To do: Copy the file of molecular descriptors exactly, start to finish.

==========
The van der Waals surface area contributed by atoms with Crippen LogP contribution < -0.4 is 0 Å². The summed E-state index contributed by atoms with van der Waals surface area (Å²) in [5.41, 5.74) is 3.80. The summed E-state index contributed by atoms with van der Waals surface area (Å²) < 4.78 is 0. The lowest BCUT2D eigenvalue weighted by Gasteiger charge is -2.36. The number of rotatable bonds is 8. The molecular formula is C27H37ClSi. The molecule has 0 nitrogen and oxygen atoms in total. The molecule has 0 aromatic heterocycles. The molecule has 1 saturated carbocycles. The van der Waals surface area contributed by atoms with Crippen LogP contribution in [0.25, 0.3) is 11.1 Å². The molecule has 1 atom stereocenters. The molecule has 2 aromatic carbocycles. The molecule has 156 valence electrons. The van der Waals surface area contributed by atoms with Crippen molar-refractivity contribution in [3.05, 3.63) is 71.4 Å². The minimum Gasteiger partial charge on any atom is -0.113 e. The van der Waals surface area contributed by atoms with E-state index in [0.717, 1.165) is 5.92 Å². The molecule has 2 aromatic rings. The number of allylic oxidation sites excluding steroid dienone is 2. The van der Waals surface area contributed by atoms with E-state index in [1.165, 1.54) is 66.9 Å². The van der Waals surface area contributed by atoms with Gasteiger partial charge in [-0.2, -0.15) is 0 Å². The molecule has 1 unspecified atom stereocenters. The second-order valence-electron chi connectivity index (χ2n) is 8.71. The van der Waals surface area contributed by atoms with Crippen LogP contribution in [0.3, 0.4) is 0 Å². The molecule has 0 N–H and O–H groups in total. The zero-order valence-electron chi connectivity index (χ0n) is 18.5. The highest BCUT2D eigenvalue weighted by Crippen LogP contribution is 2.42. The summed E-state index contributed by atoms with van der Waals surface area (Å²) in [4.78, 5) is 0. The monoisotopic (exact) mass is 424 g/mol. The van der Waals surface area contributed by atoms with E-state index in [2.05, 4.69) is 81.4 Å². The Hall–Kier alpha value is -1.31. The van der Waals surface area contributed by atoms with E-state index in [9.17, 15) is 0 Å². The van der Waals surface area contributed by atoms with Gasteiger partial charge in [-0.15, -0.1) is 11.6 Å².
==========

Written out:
The van der Waals surface area contributed by atoms with Crippen LogP contribution < -0.4 is 0 Å². The summed E-state index contributed by atoms with van der Waals surface area (Å²) in [5.41, 5.74) is 3.80. The summed E-state index contributed by atoms with van der Waals surface area (Å²) < 4.78 is 0. The lowest BCUT2D eigenvalue weighted by Gasteiger charge is -2.36. The number of rotatable bonds is 8. The molecular formula is C27H37ClSi. The molecule has 0 nitrogen and oxygen atoms in total. The molecule has 0 aromatic heterocycles. The molecule has 1 saturated carbocycles. The van der Waals surface area contributed by atoms with Crippen LogP contribution in [0.25, 0.3) is 11.1 Å². The molecule has 1 atom stereocenters. The molecule has 2 aromatic carbocycles. The molecule has 156 valence electrons. The van der Waals surface area contributed by atoms with Crippen molar-refractivity contribution in [3.05, 3.63) is 71.4 Å². The minimum Gasteiger partial charge on any atom is -0.113 e. The van der Waals surface area contributed by atoms with E-state index in [0.717, 1.165) is 5.92 Å². The molecule has 2 aromatic rings. The number of allylic oxidation sites excluding steroid dienone is 2. The van der Waals surface area contributed by atoms with E-state index in [1.165, 1.54) is 66.9 Å². The van der Waals surface area contributed by atoms with Gasteiger partial charge in [-0.2, -0.15) is 0 Å². The molecule has 1 unspecified atom stereocenters. The second-order valence-electron chi connectivity index (χ2n) is 8.71. The van der Waals surface area contributed by atoms with Crippen LogP contribution in [0.3, 0.4) is 0 Å². The molecule has 0 N–H and O–H groups in total. The zero-order valence-electron chi connectivity index (χ0n) is 18.5. The highest BCUT2D eigenvalue weighted by Crippen LogP contribution is 2.42. The summed E-state index contributed by atoms with van der Waals surface area (Å²) in [4.78, 5) is 0. The monoisotopic (exact) mass is 424 g/mol. The van der Waals surface area contributed by atoms with E-state index in [2.05, 4.69) is 81.4 Å². The Hall–Kier alpha value is -1.31. The van der Waals surface area contributed by atoms with E-state index in [9.17, 15) is 0 Å². The van der Waals surface area contributed by atoms with Gasteiger partial charge in [-0.15, -0.1) is 11.6 Å².